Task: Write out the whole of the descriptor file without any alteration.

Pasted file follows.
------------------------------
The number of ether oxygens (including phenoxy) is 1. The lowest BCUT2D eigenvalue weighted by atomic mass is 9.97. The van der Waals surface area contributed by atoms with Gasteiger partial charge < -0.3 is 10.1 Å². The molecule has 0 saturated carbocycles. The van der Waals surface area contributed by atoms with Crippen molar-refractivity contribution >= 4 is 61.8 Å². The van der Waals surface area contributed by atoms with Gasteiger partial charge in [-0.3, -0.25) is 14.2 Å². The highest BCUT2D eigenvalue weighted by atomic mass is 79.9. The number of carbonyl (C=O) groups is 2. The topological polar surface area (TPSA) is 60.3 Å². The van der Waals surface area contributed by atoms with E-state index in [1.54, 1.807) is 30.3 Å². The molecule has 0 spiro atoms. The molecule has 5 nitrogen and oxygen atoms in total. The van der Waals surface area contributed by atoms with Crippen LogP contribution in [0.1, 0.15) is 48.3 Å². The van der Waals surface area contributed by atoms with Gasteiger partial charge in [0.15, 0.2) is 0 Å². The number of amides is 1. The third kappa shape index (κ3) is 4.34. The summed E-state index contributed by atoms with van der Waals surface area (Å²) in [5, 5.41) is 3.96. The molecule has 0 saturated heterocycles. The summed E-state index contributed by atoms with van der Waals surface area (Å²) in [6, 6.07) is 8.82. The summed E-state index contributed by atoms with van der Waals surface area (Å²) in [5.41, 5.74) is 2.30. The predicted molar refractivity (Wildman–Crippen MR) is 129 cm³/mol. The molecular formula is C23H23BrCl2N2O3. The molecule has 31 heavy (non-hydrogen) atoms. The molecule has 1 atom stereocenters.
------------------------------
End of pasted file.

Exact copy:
The number of ether oxygens (including phenoxy) is 1. The lowest BCUT2D eigenvalue weighted by atomic mass is 9.97. The van der Waals surface area contributed by atoms with Gasteiger partial charge < -0.3 is 10.1 Å². The molecule has 0 saturated carbocycles. The van der Waals surface area contributed by atoms with Crippen molar-refractivity contribution >= 4 is 61.8 Å². The van der Waals surface area contributed by atoms with Gasteiger partial charge in [-0.3, -0.25) is 14.2 Å². The highest BCUT2D eigenvalue weighted by atomic mass is 79.9. The number of carbonyl (C=O) groups is 2. The topological polar surface area (TPSA) is 60.3 Å². The van der Waals surface area contributed by atoms with E-state index in [1.54, 1.807) is 30.3 Å². The molecule has 0 spiro atoms. The molecule has 5 nitrogen and oxygen atoms in total. The van der Waals surface area contributed by atoms with Crippen LogP contribution in [0.1, 0.15) is 48.3 Å². The van der Waals surface area contributed by atoms with Gasteiger partial charge in [0.15, 0.2) is 0 Å². The number of amides is 1. The third kappa shape index (κ3) is 4.34. The summed E-state index contributed by atoms with van der Waals surface area (Å²) in [5, 5.41) is 3.96. The molecule has 0 saturated heterocycles. The summed E-state index contributed by atoms with van der Waals surface area (Å²) in [6, 6.07) is 8.82. The summed E-state index contributed by atoms with van der Waals surface area (Å²) in [5.41, 5.74) is 2.30. The predicted molar refractivity (Wildman–Crippen MR) is 129 cm³/mol. The molecular formula is C23H23BrCl2N2O3. The molecule has 31 heavy (non-hydrogen) atoms. The molecule has 1 atom stereocenters.